Related: 5 Examples of Successful Sustainability Initiatives

4. Rethink Your Supply Chain

If your business produces and sells a physical product, analyzing your supply chain has the potential to illuminate significant opportunities to embrace sustainability, such as:

  • Sourcing materials responsibly: If you source raw materials or individual components from outside vendors, do you know how these materials are procured? The simple act of ensuring that your partners follow fair labor practices, such as disavowing child labor or embracing fair-trade agreements, can have a lasting impact on your company’s social footprint.
  • Reducing consumption of natural resources: While it may not be obvious at first glance, there may be significant opportunities to reduce the number of natural resources your company consumes as a part of doing business. You might, for example, rethink your packaging or streamline your manufacturing process to reduce plastic waste.
  • Reducing carbon emissions: Likewise, there are many ways you might reduce your organization’s carbon emissions. Installing smart sensors within your facilities can ensure that heating, cooling, and electricity are automatically shut off when it isn’t necessary. Moving the production of physical goods closer to the end customer can significantly reduce transportation-related emissions. On-site solar- or wind-power installations can allow you to replace some, if not all, of your electrical needs.

One Destination, Many Paths

There are many different paths a business can take to become more socially and environmentally sustainable. The one you choose will ultimately depend on several factors, including your organization’s size and structure, whether you produce a physical product, and your specific sustainability goals. Partnering with nonprofit organizations, educating your employees about the issues, encouraging volunteerism, and rethinking each aspect of your supply chain can all be excellent methods of becoming more sustainable.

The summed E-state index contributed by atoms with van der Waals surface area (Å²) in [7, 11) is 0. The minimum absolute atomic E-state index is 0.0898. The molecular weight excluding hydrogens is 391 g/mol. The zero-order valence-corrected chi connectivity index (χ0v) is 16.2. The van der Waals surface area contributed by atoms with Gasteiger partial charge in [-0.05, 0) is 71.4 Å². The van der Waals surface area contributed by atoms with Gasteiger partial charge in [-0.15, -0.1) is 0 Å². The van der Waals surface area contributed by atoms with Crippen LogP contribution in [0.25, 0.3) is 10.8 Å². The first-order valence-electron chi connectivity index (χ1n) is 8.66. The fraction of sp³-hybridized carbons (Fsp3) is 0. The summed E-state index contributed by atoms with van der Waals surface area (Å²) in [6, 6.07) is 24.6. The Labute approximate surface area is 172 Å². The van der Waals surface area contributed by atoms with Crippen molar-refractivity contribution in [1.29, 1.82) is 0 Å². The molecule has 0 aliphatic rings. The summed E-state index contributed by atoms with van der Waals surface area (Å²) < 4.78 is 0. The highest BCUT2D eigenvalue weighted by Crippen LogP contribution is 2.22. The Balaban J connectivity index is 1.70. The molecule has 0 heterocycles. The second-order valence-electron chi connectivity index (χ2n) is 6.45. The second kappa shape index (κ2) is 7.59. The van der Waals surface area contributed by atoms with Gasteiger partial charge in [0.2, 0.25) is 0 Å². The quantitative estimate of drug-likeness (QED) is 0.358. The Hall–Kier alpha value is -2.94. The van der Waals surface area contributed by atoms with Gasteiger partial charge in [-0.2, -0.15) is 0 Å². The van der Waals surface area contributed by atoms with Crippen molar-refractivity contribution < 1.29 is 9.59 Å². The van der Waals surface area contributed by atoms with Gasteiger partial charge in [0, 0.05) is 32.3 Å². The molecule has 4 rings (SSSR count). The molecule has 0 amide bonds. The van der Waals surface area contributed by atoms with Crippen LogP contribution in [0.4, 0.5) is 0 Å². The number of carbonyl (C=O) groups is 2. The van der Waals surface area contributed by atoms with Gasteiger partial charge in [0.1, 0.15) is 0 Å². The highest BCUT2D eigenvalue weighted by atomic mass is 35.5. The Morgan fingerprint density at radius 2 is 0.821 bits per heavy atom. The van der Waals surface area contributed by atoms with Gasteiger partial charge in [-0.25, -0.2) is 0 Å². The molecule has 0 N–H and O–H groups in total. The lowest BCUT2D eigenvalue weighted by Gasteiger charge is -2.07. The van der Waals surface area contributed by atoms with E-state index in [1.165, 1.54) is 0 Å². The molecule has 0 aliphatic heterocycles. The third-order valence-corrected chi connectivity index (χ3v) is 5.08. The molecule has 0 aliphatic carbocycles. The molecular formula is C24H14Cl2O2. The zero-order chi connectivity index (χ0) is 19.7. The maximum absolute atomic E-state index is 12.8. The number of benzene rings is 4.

Of course, an organization that has never pursued a sustainability initiative may experience some growing pains as it works through its first campaign. Professionals who are interested in embracing sustainability in their current, or future, roles can benefit from completing an online sustainability course, like Sustainable Business Strategy offered by HBS Online.

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In Sustainable Business Strategy, you’ll learn how to analyze the different business models capable of driving change and explore how a business can consciously address some of today’s widest-reaching challenges, such as climate change and income inequality. You’ll also examine the role of the government, investors, and customers in driving demand for sustainability.

Are you interested in leading your business to a more sustainable future? Explore our three-week online course Sustainable Business Strategy to become a purpose-driven leader, or view the other courses that fall within our Business in Society topic area.

Tim Stobierski

About the Author

Tim Stobierski is a marketing specialist and contributing writer for Harvard Business School Online.